In fact, when it was unearthed only a few years ago, Beirut’s Roman racecourse or hippodrome contained far more ruins than can be seen in Rome’s Circus Maximus today. But few Lebanese would have a chance to look at them.

Working secretly behind large construction walls, archaeologists discovered what was believed to be a section of the 2,000 year old stadium seats, the paved central median where an obelisk was placed, dozens of columns, corinthians and carved features as well as a 100 meter stretch of the foundation wall, forming a loop that traces the path of the ancient race circuit. But all this meant little to the villa developer, who incidentally was a minister in cabinet when he began construction.

The minister, Marwan Kheireddine, claimed the land was worth $60 million and thus could not be sacrificed. When asked if preserving the site might also have a value, he shrugged. “Ninety percent of the hippodrome is gone,” he told me during an interview for the BBC a little over a year ago. His colleague, then Culture Minister Gaby Layoun had green-lighted the project, defying three previous culture ministers who had called for the site to be protected.

The Lebanese public, which is largely kept in the dark about archeological discoveries, only got wind of the story through news leaks. A protest was organized and complaint lodged at the Beirut governor’s office, but it was too little too late and construction resumed a few weeks later. Today, a giant crater pierces through the heart of the remaining hippodrome track. Because the site is near the home of former prime minister Saad Hariri, access and photography of the area is strictly prohibited. The destruction can only be seen from Google Earth.

2015:

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A gaping hole has been punctured in the hippodrome grounds to make way for development. Compare with below image from 2013.

2013:

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The hippodrome grounds in 2013 before it was destroyed for real estate excavation.

 

The Beirut race track is believed to have been one of the greatest of five hippodromes in the Levant, a testimony to the importance given to ancient Berytus in the Roman Empire. First century texts reveal that 1,400 gladiators fought there in a single day.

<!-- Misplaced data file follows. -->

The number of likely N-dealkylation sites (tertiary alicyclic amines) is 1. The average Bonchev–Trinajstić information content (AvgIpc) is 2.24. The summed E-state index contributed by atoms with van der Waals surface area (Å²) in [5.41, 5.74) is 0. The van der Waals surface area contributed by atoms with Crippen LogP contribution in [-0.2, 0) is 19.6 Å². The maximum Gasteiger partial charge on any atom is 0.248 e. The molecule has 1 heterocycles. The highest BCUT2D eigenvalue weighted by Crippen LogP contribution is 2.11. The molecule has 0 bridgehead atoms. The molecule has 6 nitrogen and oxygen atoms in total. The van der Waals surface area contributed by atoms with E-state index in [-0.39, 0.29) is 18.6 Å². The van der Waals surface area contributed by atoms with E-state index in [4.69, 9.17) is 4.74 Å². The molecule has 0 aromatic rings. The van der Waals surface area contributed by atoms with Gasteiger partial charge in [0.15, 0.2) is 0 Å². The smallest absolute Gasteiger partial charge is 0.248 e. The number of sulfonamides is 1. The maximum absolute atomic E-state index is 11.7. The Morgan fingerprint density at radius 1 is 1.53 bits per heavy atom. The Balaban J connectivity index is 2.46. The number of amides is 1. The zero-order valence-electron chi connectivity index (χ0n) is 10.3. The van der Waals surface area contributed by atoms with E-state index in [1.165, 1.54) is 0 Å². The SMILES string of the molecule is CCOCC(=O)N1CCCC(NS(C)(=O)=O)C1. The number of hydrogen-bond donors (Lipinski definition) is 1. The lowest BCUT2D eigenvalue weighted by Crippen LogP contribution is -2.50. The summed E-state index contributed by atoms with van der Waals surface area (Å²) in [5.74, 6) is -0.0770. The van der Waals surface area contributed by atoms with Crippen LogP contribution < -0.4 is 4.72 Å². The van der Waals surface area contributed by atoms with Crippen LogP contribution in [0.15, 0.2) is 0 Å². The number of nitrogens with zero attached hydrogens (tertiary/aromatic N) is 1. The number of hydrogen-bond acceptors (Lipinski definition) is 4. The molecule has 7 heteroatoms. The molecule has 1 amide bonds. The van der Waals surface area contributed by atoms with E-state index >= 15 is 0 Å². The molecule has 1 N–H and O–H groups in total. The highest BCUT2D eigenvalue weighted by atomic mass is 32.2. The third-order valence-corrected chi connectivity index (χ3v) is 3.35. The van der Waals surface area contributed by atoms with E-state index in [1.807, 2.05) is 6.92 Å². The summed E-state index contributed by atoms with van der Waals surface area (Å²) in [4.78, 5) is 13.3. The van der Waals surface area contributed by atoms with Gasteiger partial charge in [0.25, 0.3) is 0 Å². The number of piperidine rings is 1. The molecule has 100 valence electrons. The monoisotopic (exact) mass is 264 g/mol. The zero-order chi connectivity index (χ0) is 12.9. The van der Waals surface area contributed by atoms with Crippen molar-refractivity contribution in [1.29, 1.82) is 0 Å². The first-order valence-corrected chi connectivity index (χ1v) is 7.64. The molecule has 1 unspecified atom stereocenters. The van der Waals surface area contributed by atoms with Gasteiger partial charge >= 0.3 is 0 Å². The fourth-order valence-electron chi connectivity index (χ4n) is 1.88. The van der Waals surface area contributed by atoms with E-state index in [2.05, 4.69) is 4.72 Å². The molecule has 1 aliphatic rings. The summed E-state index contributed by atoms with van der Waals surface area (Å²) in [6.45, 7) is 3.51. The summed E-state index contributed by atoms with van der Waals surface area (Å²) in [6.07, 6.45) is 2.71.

Looking out across the barren Circus Maximus grounds during a recent visit to Rome, I remembered the minister’s words: “What we found is not worth preserving,” he had told me. But who makes that decision and on what criteria is it based?

Why is barren chariot track protected in modern Rome, a city full of well-preserved ruins, while a track with extensive remains is not worthy of preservation in Beirut, where so little is known about the city’s prominent Roman past? Unsurprisingly, neither the developer nor the culture minister have any background in ancient history or archeology. They claim to have relied on experts, but their deliberations were never made public.

It’s not only world history that is at stake. Contemporary Rome is a verdant city full of towering pine trees and gorgeous parks yet planners still felt it was prudent to keep the Circus Maximus as an additional open space. It is also used to host community events and concerts. Last year The Rolling Stones performed on the Circus grounds, drawing over 70,000 fans.

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The Circus Maximus in Rome is largely a green field, yet it was still preserved as a historic and public space.

 

Contemporary Beirut, by contrast, is an urban jungle with a pittance of green or public space. Its pines–once similar to those in Rome– have largely been decimated by development and there are no large parks open to the public. With its grassy hillside and scattered columns, the Beirut hippodrome provided an opportunity not only to preserve national heritage and inspire future generations but also to add some breathing room to a labyrinth of concrete sprawl. One can imagine the space attracting tourists and locals alike– a history class field trip or just a place to enjoy lunch in the city while imagining its storied past. “It could have been a destination,” veteran Dutch archaeologist Hans Curvers, who led the Beirut hippodrome excavation, told me.  But now in the hippodrome’s place, there will be more walls and security guards, yet another gated community accessible only to a few millionaires.